Monday, November 3, 2008
The History of Recipes
Yesterday I placed some of my recipe books in a pile on the dining table and photographed them. While doing this many memories came flooding back. Oh, I remember; this one was bought in a fundraising project at my son's school. Where did I get this book? Mmm, I muse as I page through another.( I actually love to read recipe books.) And this one? Oh yes, it was given to me as a farewell gift when I left the diamond mines in Namibia. Oh, and here is the latest addition to my collection, “Hunger for freedom” which post you can read about here.
Of course, having a blog is a wonderful vehicle to record my reminiscing and share my recipes with you. As a matter of interest, I popped onto Google and looked up the history of recipes.
It is possible to trace the history of recipes as far back into ancient history, as the Egypt of the Pharaohs. Practically though, these old records were just simple pictorial instructions for food preparation. The oldest recipe found, according to Professor Solomon Katz, is a collection of tablets in ancient Sumerian describing the preparation of bread.
As our culinary historical trip moves to more modern times we have a couple of interesting books which were published in the 1300s : one book entitled `Forme of Cury`, and another, similarly entitled `Curye on Inglish`. The titles are a little misleading though, these books are unconnected to the Indian food that is popular today, but rather accounts of the types of food enjoyed by the rich people of that period.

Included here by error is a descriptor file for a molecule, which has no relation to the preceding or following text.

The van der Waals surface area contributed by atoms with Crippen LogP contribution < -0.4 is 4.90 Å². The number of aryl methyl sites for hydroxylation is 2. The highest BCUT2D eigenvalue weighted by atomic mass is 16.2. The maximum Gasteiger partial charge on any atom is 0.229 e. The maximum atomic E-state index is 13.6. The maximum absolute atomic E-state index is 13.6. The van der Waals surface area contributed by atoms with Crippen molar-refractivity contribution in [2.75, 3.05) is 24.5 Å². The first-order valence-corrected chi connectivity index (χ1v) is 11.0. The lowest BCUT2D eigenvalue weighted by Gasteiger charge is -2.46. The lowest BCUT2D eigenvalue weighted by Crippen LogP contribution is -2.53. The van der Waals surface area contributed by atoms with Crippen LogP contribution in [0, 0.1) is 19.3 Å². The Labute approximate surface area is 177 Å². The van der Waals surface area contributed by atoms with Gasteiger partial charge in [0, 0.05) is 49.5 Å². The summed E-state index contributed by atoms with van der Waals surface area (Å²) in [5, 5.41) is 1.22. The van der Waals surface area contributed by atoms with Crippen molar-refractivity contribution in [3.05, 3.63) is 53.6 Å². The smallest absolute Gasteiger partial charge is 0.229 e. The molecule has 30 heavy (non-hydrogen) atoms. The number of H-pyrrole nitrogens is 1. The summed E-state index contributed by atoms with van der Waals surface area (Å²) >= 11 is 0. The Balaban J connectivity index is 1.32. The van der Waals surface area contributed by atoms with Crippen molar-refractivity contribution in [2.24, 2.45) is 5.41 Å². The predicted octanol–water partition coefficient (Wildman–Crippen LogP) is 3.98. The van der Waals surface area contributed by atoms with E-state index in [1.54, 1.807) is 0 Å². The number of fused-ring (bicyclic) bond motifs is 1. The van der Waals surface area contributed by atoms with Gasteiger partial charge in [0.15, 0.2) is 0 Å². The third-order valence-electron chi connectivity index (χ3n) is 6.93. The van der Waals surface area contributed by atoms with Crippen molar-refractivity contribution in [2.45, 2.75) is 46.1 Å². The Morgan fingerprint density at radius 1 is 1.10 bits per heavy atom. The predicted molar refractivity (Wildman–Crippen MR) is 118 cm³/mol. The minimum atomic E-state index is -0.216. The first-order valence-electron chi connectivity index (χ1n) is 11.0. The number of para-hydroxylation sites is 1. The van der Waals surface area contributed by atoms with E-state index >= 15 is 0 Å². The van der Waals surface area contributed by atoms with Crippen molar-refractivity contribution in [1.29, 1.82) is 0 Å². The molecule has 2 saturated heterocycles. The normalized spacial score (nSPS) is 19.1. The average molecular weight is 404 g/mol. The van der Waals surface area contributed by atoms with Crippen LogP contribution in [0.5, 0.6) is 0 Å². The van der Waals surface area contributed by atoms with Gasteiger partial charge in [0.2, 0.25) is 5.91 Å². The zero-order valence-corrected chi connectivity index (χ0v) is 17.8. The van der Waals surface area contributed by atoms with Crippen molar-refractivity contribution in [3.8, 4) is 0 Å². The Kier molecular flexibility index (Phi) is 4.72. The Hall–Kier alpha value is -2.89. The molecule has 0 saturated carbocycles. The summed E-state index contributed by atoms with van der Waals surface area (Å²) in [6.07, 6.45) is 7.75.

In the 15th century, knights returning from the crusades brought back many foods and herbs from the Middle-East, including spices such as basil and rosemary. The introduction of these new tastes created a torrent in recipe manuscripts, many of which still exist in private cookery archives. Over the ensuing centuries, the upper-class families of Europe competed with each other to serve up the most extravagant meals, and as a result chefs and their collection of recipes were greatly in demand.
It wasn’t until the nineteenth century that fine cookery and recipe collections became really popular. Mrs Beeton in the UK, and the equally well-known Fannie Farmer in the USA, dedicated years of their lives to collecting, trying out, and recording popular recipes of the day.
With the arrival of the twentieth century, cooking books were in great demand. This was primarily as a result of increased literacy, leisure time and prosperity.
The introduction of television opened up the avenue TV cookery programs and the demand for the accompanying recipe books.
Which brings us to the present day and the internet where you can look up a recipe online!